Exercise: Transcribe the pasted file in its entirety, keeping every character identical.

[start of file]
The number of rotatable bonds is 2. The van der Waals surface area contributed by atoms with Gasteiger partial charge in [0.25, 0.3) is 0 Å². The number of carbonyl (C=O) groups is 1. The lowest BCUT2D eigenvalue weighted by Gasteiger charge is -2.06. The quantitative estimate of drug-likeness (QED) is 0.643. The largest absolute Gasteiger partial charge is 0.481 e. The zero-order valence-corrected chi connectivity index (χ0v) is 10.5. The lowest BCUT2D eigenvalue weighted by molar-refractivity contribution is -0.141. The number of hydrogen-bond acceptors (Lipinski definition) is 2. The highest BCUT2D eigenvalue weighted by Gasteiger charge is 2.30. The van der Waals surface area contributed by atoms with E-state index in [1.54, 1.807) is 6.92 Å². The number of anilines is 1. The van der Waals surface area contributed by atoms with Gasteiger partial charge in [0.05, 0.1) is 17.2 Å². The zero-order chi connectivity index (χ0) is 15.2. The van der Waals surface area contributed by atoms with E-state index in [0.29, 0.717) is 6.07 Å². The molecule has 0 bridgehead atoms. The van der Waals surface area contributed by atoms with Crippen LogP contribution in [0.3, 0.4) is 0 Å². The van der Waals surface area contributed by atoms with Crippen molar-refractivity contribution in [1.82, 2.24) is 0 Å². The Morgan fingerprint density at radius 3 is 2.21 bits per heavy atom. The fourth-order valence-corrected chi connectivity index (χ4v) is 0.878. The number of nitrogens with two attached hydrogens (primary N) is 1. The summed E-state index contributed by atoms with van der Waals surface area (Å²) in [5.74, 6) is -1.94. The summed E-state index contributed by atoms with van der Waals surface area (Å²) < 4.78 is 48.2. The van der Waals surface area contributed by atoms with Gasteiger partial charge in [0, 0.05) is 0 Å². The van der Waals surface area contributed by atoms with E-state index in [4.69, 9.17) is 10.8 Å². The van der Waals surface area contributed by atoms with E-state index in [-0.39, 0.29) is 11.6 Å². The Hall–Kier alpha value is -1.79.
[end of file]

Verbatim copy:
The number of rotatable bonds is 2. The van der Waals surface area contributed by atoms with Gasteiger partial charge in [0.25, 0.3) is 0 Å². The number of carbonyl (C=O) groups is 1. The lowest BCUT2D eigenvalue weighted by Gasteiger charge is -2.06. The quantitative estimate of drug-likeness (QED) is 0.643. The largest absolute Gasteiger partial charge is 0.481 e. The zero-order valence-corrected chi connectivity index (χ0v) is 10.5. The lowest BCUT2D eigenvalue weighted by molar-refractivity contribution is -0.141. The number of hydrogen-bond acceptors (Lipinski definition) is 2. The highest BCUT2D eigenvalue weighted by Gasteiger charge is 2.30. The van der Waals surface area contributed by atoms with E-state index in [1.54, 1.807) is 6.92 Å². The number of anilines is 1. The van der Waals surface area contributed by atoms with Gasteiger partial charge in [0.05, 0.1) is 17.2 Å². The zero-order chi connectivity index (χ0) is 15.2. The van der Waals surface area contributed by atoms with E-state index in [0.29, 0.717) is 6.07 Å². The molecule has 0 bridgehead atoms. The van der Waals surface area contributed by atoms with Crippen LogP contribution in [0.3, 0.4) is 0 Å². The van der Waals surface area contributed by atoms with Crippen molar-refractivity contribution in [1.82, 2.24) is 0 Å². The Morgan fingerprint density at radius 3 is 2.21 bits per heavy atom. The fourth-order valence-corrected chi connectivity index (χ4v) is 0.878. The number of nitrogens with two attached hydrogens (primary N) is 1. The summed E-state index contributed by atoms with van der Waals surface area (Å²) in [5.74, 6) is -1.94. The summed E-state index contributed by atoms with van der Waals surface area (Å²) < 4.78 is 48.2. The van der Waals surface area contributed by atoms with Gasteiger partial charge in [0, 0.05) is 0 Å². The van der Waals surface area contributed by atoms with E-state index in [4.69, 9.17) is 10.8 Å². The van der Waals surface area contributed by atoms with E-state index in [-0.39, 0.29) is 11.6 Å². The Hall–Kier alpha value is -1.79.